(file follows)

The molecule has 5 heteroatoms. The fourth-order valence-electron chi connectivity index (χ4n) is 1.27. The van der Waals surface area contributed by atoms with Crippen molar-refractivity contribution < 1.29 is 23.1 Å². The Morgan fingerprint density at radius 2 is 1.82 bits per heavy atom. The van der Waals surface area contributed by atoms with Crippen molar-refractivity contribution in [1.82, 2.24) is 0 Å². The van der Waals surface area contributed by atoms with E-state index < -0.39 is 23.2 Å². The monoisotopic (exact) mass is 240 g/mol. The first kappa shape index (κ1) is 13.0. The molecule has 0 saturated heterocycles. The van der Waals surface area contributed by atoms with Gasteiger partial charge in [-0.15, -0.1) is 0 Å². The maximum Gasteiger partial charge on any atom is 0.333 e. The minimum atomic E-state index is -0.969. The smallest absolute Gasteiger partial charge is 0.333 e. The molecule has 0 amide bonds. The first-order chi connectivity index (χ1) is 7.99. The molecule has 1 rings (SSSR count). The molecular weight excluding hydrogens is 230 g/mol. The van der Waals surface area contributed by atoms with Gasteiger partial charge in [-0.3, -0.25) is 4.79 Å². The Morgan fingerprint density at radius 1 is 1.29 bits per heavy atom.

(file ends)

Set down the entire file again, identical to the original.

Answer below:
The molecule has 5 heteroatoms. The fourth-order valence-electron chi connectivity index (χ4n) is 1.27. The van der Waals surface area contributed by atoms with Crippen molar-refractivity contribution < 1.29 is 23.1 Å². The Morgan fingerprint density at radius 2 is 1.82 bits per heavy atom. The van der Waals surface area contributed by atoms with Crippen molar-refractivity contribution in [1.82, 2.24) is 0 Å². The van der Waals surface area contributed by atoms with E-state index < -0.39 is 23.2 Å². The monoisotopic (exact) mass is 240 g/mol. The first kappa shape index (κ1) is 13.0. The molecule has 0 saturated heterocycles. The van der Waals surface area contributed by atoms with Gasteiger partial charge in [-0.15, -0.1) is 0 Å². The maximum Gasteiger partial charge on any atom is 0.333 e. The minimum atomic E-state index is -0.969. The smallest absolute Gasteiger partial charge is 0.333 e. The molecule has 0 amide bonds. The first-order chi connectivity index (χ1) is 7.99. The molecule has 1 rings (SSSR count). The molecular weight excluding hydrogens is 230 g/mol. The van der Waals surface area contributed by atoms with Gasteiger partial charge in [-0.3, -0.25) is 4.79 Å². The Morgan fingerprint density at radius 1 is 1.29 bits per heavy atom.